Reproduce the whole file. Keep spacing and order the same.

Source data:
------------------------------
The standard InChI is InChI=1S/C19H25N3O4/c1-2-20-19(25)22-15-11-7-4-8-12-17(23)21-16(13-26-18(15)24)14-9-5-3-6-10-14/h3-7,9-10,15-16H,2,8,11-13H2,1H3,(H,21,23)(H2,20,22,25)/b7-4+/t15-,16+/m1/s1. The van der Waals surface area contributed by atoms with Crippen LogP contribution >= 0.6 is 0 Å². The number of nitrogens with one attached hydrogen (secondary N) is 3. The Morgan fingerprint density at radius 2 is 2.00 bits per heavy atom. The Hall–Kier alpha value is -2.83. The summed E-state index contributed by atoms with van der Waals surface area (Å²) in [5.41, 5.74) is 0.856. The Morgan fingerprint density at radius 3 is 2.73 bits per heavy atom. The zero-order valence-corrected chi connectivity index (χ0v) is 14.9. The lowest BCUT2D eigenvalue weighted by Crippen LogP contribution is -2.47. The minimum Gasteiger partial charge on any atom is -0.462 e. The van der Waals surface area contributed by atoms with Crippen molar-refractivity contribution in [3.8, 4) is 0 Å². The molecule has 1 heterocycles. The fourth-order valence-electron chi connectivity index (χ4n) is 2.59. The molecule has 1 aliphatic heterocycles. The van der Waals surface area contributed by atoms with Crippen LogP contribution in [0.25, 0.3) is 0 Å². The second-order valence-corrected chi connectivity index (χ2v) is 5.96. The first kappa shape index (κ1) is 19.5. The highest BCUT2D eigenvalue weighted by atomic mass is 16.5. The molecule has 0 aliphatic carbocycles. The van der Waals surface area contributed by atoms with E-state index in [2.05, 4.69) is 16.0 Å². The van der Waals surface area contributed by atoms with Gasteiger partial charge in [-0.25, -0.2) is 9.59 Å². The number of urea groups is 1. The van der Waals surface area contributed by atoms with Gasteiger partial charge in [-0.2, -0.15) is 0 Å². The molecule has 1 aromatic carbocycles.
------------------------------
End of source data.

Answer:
The standard InChI is InChI=1S/C19H25N3O4/c1-2-20-19(25)22-15-11-7-4-8-12-17(23)21-16(13-26-18(15)24)14-9-5-3-6-10-14/h3-7,9-10,15-16H,2,8,11-13H2,1H3,(H,21,23)(H2,20,22,25)/b7-4+/t15-,16+/m1/s1. The van der Waals surface area contributed by atoms with Crippen LogP contribution >= 0.6 is 0 Å². The number of nitrogens with one attached hydrogen (secondary N) is 3. The Morgan fingerprint density at radius 2 is 2.00 bits per heavy atom. The Hall–Kier alpha value is -2.83. The summed E-state index contributed by atoms with van der Waals surface area (Å²) in [5.41, 5.74) is 0.856. The Morgan fingerprint density at radius 3 is 2.73 bits per heavy atom. The zero-order valence-corrected chi connectivity index (χ0v) is 14.9. The lowest BCUT2D eigenvalue weighted by Crippen LogP contribution is -2.47. The minimum Gasteiger partial charge on any atom is -0.462 e. The van der Waals surface area contributed by atoms with Crippen molar-refractivity contribution in [3.8, 4) is 0 Å². The molecule has 1 heterocycles. The fourth-order valence-electron chi connectivity index (χ4n) is 2.59. The molecule has 1 aliphatic heterocycles. The van der Waals surface area contributed by atoms with Crippen LogP contribution in [0.25, 0.3) is 0 Å². The second-order valence-corrected chi connectivity index (χ2v) is 5.96. The first kappa shape index (κ1) is 19.5. The highest BCUT2D eigenvalue weighted by atomic mass is 16.5. The molecule has 0 aliphatic carbocycles. The van der Waals surface area contributed by atoms with E-state index in [2.05, 4.69) is 16.0 Å². The van der Waals surface area contributed by atoms with Gasteiger partial charge in [-0.25, -0.2) is 9.59 Å². The number of urea groups is 1. The van der Waals surface area contributed by atoms with Gasteiger partial charge in [-0.2, -0.15) is 0 Å². The molecule has 1 aromatic carbocycles.